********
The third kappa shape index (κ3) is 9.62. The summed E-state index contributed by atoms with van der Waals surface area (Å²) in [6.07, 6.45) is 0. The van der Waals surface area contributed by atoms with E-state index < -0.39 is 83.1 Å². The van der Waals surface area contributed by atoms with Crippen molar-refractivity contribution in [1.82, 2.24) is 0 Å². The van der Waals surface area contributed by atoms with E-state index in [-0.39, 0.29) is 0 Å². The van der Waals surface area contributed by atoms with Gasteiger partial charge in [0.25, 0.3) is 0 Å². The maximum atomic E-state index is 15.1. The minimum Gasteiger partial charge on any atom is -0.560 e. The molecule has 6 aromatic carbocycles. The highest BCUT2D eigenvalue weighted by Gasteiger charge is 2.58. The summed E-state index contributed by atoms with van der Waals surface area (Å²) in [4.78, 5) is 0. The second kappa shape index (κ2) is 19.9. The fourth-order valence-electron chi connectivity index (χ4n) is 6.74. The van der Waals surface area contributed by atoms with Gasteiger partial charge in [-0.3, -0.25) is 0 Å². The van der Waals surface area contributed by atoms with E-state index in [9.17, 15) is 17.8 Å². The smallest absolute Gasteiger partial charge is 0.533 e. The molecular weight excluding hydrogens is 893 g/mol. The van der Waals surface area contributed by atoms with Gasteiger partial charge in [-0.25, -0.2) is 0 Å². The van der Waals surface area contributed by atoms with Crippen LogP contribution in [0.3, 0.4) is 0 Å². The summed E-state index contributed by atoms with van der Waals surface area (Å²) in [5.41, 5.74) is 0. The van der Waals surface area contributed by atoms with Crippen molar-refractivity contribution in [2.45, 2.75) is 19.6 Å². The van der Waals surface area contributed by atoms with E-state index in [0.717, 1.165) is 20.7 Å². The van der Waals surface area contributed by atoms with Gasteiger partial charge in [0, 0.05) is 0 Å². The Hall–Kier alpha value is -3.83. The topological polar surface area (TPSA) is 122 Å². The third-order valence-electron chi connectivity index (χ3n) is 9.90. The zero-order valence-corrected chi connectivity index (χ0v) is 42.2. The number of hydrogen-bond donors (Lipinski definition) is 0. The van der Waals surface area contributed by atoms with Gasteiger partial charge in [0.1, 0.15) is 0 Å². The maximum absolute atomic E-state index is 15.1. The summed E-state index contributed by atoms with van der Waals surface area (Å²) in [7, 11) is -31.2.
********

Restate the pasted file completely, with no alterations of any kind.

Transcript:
The third kappa shape index (κ3) is 9.62. The summed E-state index contributed by atoms with van der Waals surface area (Å²) in [6.07, 6.45) is 0. The van der Waals surface area contributed by atoms with E-state index < -0.39 is 83.1 Å². The van der Waals surface area contributed by atoms with Crippen molar-refractivity contribution in [1.82, 2.24) is 0 Å². The van der Waals surface area contributed by atoms with E-state index in [-0.39, 0.29) is 0 Å². The van der Waals surface area contributed by atoms with Gasteiger partial charge in [0.25, 0.3) is 0 Å². The maximum atomic E-state index is 15.1. The minimum Gasteiger partial charge on any atom is -0.560 e. The molecule has 6 aromatic carbocycles. The highest BCUT2D eigenvalue weighted by Gasteiger charge is 2.58. The summed E-state index contributed by atoms with van der Waals surface area (Å²) in [4.78, 5) is 0. The second kappa shape index (κ2) is 19.9. The fourth-order valence-electron chi connectivity index (χ4n) is 6.74. The van der Waals surface area contributed by atoms with Gasteiger partial charge in [-0.3, -0.25) is 0 Å². The van der Waals surface area contributed by atoms with E-state index in [9.17, 15) is 17.8 Å². The smallest absolute Gasteiger partial charge is 0.533 e. The molecular weight excluding hydrogens is 893 g/mol. The van der Waals surface area contributed by atoms with Gasteiger partial charge in [-0.25, -0.2) is 0 Å². The van der Waals surface area contributed by atoms with Crippen LogP contribution in [0.3, 0.4) is 0 Å². The summed E-state index contributed by atoms with van der Waals surface area (Å²) in [5.41, 5.74) is 0. The van der Waals surface area contributed by atoms with Crippen molar-refractivity contribution in [2.45, 2.75) is 19.6 Å². The van der Waals surface area contributed by atoms with E-state index in [0.717, 1.165) is 20.7 Å². The van der Waals surface area contributed by atoms with Gasteiger partial charge in [0, 0.05) is 0 Å². The Hall–Kier alpha value is -3.83. The topological polar surface area (TPSA) is 122 Å². The third-order valence-electron chi connectivity index (χ3n) is 9.90. The zero-order valence-corrected chi connectivity index (χ0v) is 42.2. The number of hydrogen-bond donors (Lipinski definition) is 0. The van der Waals surface area contributed by atoms with Gasteiger partial charge in [0.1, 0.15) is 0 Å². The maximum absolute atomic E-state index is 15.1. The summed E-state index contributed by atoms with van der Waals surface area (Å²) in [7, 11) is -31.2.